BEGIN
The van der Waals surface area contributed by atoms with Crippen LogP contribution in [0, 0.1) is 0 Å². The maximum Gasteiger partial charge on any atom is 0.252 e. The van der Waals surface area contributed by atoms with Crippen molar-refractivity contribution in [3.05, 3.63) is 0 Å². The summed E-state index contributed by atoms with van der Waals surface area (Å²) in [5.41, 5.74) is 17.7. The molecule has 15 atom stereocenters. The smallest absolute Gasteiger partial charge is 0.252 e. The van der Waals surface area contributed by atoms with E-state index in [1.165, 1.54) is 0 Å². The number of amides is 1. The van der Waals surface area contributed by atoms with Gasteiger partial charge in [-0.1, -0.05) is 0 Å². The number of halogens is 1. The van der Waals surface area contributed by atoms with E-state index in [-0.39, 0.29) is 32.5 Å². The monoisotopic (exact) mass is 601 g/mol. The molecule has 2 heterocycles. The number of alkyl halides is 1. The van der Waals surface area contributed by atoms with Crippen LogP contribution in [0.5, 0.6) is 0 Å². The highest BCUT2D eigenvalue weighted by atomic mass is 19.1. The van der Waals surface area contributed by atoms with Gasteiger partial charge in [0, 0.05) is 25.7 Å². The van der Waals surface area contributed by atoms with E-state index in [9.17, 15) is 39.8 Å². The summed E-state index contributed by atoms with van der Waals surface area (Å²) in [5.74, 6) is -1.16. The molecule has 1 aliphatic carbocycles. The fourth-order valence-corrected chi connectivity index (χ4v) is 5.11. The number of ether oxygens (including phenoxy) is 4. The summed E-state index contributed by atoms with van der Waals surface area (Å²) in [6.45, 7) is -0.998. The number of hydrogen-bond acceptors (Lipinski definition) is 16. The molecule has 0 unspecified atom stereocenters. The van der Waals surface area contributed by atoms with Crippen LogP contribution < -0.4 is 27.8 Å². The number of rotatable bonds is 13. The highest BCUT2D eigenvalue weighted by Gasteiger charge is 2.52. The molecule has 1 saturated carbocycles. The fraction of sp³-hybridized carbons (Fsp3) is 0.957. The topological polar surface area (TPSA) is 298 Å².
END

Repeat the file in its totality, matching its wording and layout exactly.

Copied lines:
The van der Waals surface area contributed by atoms with Crippen LogP contribution in [0, 0.1) is 0 Å². The maximum Gasteiger partial charge on any atom is 0.252 e. The van der Waals surface area contributed by atoms with Crippen molar-refractivity contribution in [3.05, 3.63) is 0 Å². The summed E-state index contributed by atoms with van der Waals surface area (Å²) in [5.41, 5.74) is 17.7. The molecule has 15 atom stereocenters. The smallest absolute Gasteiger partial charge is 0.252 e. The van der Waals surface area contributed by atoms with E-state index in [1.165, 1.54) is 0 Å². The number of amides is 1. The van der Waals surface area contributed by atoms with Gasteiger partial charge in [-0.1, -0.05) is 0 Å². The number of halogens is 1. The van der Waals surface area contributed by atoms with E-state index in [-0.39, 0.29) is 32.5 Å². The monoisotopic (exact) mass is 601 g/mol. The molecule has 2 heterocycles. The number of alkyl halides is 1. The van der Waals surface area contributed by atoms with Crippen LogP contribution in [0.5, 0.6) is 0 Å². The highest BCUT2D eigenvalue weighted by atomic mass is 19.1. The van der Waals surface area contributed by atoms with Gasteiger partial charge in [0, 0.05) is 25.7 Å². The van der Waals surface area contributed by atoms with E-state index in [9.17, 15) is 39.8 Å². The summed E-state index contributed by atoms with van der Waals surface area (Å²) in [5.74, 6) is -1.16. The molecule has 1 aliphatic carbocycles. The fourth-order valence-corrected chi connectivity index (χ4v) is 5.11. The number of ether oxygens (including phenoxy) is 4. The summed E-state index contributed by atoms with van der Waals surface area (Å²) in [6.45, 7) is -0.998. The number of hydrogen-bond acceptors (Lipinski definition) is 16. The molecule has 0 unspecified atom stereocenters. The van der Waals surface area contributed by atoms with Crippen LogP contribution < -0.4 is 27.8 Å². The number of rotatable bonds is 13. The highest BCUT2D eigenvalue weighted by Gasteiger charge is 2.52. The molecule has 1 saturated carbocycles. The fraction of sp³-hybridized carbons (Fsp3) is 0.957. The topological polar surface area (TPSA) is 298 Å².